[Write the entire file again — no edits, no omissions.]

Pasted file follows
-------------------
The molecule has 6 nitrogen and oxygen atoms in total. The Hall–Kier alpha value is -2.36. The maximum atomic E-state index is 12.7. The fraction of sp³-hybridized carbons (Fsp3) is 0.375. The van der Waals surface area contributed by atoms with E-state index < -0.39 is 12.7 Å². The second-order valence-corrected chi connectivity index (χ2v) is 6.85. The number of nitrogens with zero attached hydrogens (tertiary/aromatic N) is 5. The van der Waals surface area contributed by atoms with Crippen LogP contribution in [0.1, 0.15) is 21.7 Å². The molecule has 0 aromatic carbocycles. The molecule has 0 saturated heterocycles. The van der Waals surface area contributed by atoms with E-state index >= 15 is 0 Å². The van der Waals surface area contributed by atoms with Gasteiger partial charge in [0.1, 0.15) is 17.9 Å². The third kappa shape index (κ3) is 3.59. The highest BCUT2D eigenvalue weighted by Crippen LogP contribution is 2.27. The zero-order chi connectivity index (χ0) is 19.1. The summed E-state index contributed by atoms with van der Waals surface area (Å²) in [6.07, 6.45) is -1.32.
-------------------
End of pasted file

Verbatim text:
The molecule has 6 nitrogen and oxygen atoms in total. The Hall–Kier alpha value is -2.36. The maximum atomic E-state index is 12.7. The fraction of sp³-hybridized carbons (Fsp3) is 0.375. The van der Waals surface area contributed by atoms with E-state index < -0.39 is 12.7 Å². The second-order valence-corrected chi connectivity index (χ2v) is 6.85. The number of nitrogens with zero attached hydrogens (tertiary/aromatic N) is 5. The van der Waals surface area contributed by atoms with Crippen LogP contribution in [0.1, 0.15) is 21.7 Å². The molecule has 0 aromatic carbocycles. The molecule has 0 saturated heterocycles. The van der Waals surface area contributed by atoms with E-state index >= 15 is 0 Å². The van der Waals surface area contributed by atoms with Gasteiger partial charge in [0.1, 0.15) is 17.9 Å². The third kappa shape index (κ3) is 3.59. The highest BCUT2D eigenvalue weighted by Crippen LogP contribution is 2.27. The zero-order chi connectivity index (χ0) is 19.1. The summed E-state index contributed by atoms with van der Waals surface area (Å²) in [6.07, 6.45) is -1.32.